In the mid-1990s, Jay Farrar founded a group he called Son Volt after he broke with Jeff Tweedy and left Uncle Tupelo, the band they had formed together. Son Volt, often called an alt-country band, is all about that country-music pain (minus the Nashville twang and glitter), while holding true to the musical values defined by Uncle Tupelo: garage punkers with an overriding affection for roots Americana. Jeff Tweedy would take this concept to the outer limits in his own post-Tupelo group, Wilco. But Farrar’s songwriting has remained far more basic, evocative of a particular time and place. Even in the brightest of Son Volt’s rockers, there’s a sad and bittersweet tone. It is the sound of loneliness, the hum of a burning cold Midwestern factory town, the haggard familiarity of worn Levis and wrinkled money.
No Depression, perhaps Uncle Tupelo’s most noteworthy CD, defined alt-country for an entire generation of musicians eager to hop on that bandwagon; one cannot deny the Farrar-Tweedy influence on that genre. After Uncle Tupelo, it seemed as if every acoustic roots-rocker seemed to want to duplicate that sound. Few were successful.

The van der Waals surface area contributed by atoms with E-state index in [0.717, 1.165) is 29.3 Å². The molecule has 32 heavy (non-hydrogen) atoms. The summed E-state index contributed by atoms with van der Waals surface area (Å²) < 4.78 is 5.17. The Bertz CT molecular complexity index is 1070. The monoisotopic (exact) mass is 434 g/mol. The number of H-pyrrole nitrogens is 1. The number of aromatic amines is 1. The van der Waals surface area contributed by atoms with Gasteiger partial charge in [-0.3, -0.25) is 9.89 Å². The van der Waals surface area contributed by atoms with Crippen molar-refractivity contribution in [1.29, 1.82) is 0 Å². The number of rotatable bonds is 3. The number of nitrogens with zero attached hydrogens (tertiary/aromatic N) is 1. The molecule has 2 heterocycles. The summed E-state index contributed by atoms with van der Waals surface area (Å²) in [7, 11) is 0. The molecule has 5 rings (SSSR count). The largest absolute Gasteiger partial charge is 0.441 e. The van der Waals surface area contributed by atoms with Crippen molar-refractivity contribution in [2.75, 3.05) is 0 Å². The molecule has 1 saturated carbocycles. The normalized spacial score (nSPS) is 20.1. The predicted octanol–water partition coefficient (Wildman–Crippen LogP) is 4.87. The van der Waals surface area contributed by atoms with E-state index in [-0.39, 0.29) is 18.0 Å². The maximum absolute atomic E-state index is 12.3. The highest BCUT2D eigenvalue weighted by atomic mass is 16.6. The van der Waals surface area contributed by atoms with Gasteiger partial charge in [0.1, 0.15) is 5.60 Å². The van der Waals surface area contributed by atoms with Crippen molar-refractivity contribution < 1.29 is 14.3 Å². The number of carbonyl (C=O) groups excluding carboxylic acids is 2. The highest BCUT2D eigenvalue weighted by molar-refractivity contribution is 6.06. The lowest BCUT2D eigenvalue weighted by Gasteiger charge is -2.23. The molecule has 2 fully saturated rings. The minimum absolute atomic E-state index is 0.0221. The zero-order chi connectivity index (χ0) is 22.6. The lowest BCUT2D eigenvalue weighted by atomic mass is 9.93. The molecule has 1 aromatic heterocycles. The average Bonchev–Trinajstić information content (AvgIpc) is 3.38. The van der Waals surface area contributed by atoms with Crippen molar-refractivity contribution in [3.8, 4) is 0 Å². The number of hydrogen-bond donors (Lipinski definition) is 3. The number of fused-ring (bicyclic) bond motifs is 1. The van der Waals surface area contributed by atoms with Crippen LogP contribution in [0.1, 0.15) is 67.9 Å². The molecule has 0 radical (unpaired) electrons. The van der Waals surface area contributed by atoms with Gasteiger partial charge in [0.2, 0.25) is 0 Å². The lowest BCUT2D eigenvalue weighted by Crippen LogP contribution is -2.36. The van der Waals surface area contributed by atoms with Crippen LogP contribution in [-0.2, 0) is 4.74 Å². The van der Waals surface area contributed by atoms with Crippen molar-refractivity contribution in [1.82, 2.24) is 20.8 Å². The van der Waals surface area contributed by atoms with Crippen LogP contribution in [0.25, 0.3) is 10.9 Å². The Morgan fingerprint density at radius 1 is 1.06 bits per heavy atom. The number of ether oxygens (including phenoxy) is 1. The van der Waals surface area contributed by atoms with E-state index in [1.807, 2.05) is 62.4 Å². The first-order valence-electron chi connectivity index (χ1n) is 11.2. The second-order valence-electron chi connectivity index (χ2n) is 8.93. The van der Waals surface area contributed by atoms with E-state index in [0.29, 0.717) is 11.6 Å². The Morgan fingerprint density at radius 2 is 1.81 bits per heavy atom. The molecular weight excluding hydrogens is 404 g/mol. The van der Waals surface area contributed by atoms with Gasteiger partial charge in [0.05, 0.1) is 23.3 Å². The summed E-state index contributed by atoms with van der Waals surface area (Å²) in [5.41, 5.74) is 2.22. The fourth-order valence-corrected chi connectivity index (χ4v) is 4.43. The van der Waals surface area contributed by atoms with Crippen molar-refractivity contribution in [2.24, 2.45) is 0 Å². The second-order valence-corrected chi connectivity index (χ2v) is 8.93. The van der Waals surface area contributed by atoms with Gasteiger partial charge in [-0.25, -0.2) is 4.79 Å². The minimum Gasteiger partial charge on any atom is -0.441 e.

Now touring in support of their latest CD, American Central Dust, Son Volt and Farrar still work the same simple mojo throughout an album full of rockers and crooners influenced by the folksters and rockers of an earlier generation. American Central Dust stands up as a thorough workout in alt-country roots-rock impressionism. Farrar’s songwriting wraps a listener in layers of harmonies and slippery country music-ish tones that work to create an environment. Like any quality writer, Farrar is a master of making it all seem familiar.
Cowboy Junkies headline.
SON VOLT: Humphrey’s Concerts by the Bay, Wednesday, July 15, 7:30 p.m. 619-224-3577. $40.